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Govt should not restrict foreign land ownership

Govt should not restrict foreign land ownership

Dear Editor,

Prime Minister Hun Sen said the draft legislation allowing foreigners to own apartments will - once completed - give momentum to other sectors of the economy ("PM pushes for property law to boost foreign investment", June 22, 2009).

Yes, of course it will. Many countries in this world allow foreigners to buy properties, include landed properties in their countries. Cambodia's existing laws prohibit foreigners from owning property, which supporters say will prevent speculation and price volatility.

Under existing laws, the property market in Cambodia has been filled with speculators for the last two years prior to the world financial crisis!
There are many other ways to curb excessive speculative activities. Capital gains tax on property is one of the most effective ways. If people buy and sell off property within a short period of time, there must be a reason for it. In most cases, there is a good profit to be made. The government can tax on the price differential. The tax rate could depend on the number of years that the owner possessed the property. The tax rate would be higher for properties held for a shorter period of time.

The government can also impose a property transaction tax to discourage property transaction activities when the market heats up.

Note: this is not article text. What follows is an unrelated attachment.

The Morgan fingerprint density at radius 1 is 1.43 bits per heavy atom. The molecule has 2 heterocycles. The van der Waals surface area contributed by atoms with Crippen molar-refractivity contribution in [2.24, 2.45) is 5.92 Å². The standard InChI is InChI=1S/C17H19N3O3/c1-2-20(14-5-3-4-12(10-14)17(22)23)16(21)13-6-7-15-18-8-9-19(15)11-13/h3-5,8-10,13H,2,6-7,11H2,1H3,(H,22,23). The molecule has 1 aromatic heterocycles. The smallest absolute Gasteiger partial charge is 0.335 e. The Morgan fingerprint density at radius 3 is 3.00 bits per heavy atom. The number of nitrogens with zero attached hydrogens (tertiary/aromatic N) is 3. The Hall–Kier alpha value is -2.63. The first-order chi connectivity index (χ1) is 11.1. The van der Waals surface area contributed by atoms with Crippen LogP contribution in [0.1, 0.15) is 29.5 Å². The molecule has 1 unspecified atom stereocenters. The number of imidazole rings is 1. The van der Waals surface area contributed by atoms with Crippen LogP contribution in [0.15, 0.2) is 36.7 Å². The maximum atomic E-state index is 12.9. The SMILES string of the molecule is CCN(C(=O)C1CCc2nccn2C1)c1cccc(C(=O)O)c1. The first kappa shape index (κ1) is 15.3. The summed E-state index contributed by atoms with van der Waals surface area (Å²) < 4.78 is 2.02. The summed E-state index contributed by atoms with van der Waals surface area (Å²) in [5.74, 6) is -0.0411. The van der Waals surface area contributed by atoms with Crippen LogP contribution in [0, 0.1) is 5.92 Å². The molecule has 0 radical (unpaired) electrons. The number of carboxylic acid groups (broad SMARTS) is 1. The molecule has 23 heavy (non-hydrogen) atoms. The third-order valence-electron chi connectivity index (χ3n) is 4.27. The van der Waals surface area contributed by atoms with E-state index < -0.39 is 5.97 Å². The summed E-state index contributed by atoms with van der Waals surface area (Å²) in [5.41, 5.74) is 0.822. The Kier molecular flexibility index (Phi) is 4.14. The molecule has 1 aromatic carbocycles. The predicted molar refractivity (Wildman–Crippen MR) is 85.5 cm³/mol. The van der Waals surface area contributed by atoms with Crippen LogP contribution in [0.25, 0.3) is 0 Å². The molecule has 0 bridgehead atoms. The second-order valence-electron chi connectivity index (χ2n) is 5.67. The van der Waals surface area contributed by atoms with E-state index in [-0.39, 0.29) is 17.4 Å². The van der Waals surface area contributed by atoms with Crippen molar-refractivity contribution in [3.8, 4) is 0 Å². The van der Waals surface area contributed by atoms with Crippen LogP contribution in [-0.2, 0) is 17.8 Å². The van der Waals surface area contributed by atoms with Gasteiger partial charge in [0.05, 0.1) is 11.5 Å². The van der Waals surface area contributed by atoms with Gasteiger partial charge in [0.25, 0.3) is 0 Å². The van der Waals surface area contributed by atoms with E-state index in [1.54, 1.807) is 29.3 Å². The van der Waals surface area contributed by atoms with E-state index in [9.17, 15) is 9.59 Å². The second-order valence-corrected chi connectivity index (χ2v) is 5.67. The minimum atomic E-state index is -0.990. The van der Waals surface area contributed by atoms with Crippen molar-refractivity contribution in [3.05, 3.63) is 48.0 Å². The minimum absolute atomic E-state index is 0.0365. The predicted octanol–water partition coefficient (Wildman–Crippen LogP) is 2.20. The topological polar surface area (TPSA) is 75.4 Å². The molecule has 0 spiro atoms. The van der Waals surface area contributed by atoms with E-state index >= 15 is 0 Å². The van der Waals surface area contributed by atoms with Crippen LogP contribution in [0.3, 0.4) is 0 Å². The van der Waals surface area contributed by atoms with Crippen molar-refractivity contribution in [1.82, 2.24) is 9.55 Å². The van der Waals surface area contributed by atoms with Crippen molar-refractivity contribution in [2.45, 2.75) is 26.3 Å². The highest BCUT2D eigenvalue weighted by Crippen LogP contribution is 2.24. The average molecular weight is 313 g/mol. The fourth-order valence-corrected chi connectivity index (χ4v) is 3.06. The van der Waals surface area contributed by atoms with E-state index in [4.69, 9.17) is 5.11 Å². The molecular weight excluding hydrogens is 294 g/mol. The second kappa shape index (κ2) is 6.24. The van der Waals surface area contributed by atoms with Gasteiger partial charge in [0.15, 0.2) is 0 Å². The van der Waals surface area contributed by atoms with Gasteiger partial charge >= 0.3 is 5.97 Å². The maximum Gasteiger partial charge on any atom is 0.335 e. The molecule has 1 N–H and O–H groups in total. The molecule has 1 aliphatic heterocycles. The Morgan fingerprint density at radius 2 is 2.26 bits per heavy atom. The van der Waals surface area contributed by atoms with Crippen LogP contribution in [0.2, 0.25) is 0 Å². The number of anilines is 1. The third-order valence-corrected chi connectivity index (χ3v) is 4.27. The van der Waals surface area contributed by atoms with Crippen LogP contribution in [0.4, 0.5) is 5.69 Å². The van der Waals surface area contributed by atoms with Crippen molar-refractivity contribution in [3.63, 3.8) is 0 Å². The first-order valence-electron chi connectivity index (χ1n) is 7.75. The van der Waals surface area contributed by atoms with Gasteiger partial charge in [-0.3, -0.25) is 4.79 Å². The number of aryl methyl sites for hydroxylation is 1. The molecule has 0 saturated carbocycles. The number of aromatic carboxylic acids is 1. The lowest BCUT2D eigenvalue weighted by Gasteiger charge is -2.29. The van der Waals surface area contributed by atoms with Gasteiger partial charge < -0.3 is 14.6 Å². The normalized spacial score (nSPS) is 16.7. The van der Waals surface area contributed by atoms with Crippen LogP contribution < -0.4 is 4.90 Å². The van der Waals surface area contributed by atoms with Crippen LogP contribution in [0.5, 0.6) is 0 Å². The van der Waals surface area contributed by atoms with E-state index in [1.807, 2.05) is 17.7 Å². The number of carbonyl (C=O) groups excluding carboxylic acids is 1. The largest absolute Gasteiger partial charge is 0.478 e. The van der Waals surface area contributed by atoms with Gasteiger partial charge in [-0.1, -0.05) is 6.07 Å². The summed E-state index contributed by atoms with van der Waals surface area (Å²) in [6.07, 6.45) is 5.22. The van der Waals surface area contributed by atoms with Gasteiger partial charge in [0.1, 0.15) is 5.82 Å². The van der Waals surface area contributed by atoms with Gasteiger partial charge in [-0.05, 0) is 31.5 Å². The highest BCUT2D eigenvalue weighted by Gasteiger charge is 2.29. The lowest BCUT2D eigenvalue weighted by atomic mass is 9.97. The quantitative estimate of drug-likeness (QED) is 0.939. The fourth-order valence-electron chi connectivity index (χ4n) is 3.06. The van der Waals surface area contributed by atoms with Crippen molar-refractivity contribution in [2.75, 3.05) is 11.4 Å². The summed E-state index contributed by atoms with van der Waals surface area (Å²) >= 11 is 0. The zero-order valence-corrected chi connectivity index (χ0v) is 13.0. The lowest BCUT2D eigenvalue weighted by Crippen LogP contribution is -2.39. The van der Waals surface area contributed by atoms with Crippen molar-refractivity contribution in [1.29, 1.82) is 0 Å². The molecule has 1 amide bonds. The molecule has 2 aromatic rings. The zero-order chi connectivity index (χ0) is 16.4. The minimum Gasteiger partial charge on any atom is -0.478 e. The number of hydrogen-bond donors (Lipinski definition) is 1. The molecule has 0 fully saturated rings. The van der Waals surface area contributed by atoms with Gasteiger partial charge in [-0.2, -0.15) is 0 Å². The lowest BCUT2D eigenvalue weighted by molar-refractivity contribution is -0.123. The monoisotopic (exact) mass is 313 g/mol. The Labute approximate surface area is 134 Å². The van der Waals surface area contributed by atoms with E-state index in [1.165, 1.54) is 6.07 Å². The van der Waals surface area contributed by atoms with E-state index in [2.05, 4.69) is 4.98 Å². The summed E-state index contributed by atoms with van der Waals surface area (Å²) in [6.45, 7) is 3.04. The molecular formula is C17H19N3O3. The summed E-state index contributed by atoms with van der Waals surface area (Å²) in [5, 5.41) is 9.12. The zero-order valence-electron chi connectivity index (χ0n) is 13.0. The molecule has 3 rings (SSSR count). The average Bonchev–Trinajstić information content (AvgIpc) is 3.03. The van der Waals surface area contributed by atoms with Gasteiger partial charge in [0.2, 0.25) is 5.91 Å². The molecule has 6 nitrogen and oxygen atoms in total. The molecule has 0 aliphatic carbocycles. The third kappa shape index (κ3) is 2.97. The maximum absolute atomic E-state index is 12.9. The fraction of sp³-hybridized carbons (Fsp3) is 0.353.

Property is an asset that foreigners cannot bring away with them. There is no reason for the government to put restrictions on foreigners, especially those with investments that plan to stay here for the long term to buy property in the country. There are investors who have been here for more than 10 years. They would like to have a house of their own which they can modify after their own taste. They do not want to shift their home every 3 or 5 years because landlords want to take back their properties.

It should be noted that many countries offer permanent resident status to foreigners to encourage them to buy properties. Under the Second Home Scheme, the Malaysian government offers foreigners who buy properties the permanent resident status. This will not only attract capital into the property market, but the brains and long-term investments.

Do remember that the government has to spend huge amounts of money to attract tourists to stay just four to five days. But if you attract a foreigner to set up a second home, they could stay substantial portions of each year!

Of course, to protect the interest of the local people the government can impose certain restrictions on the purchase of property by foreigners. For example, they could restrict foreigners from buying property that costs less than, say, US$50,000. However, the government should not prohibit foreigners from buying landed properties. Those who plan to stay here long-term and are financially capable of doing so would like to own a landed property for a more comfortable stay.

Xijing
Phnom Penh

Send letters to: [email protected] or P.O. Box 146, Phnom Penh, Cambodia. The Post reserves the right to edit letters to a shorter length.

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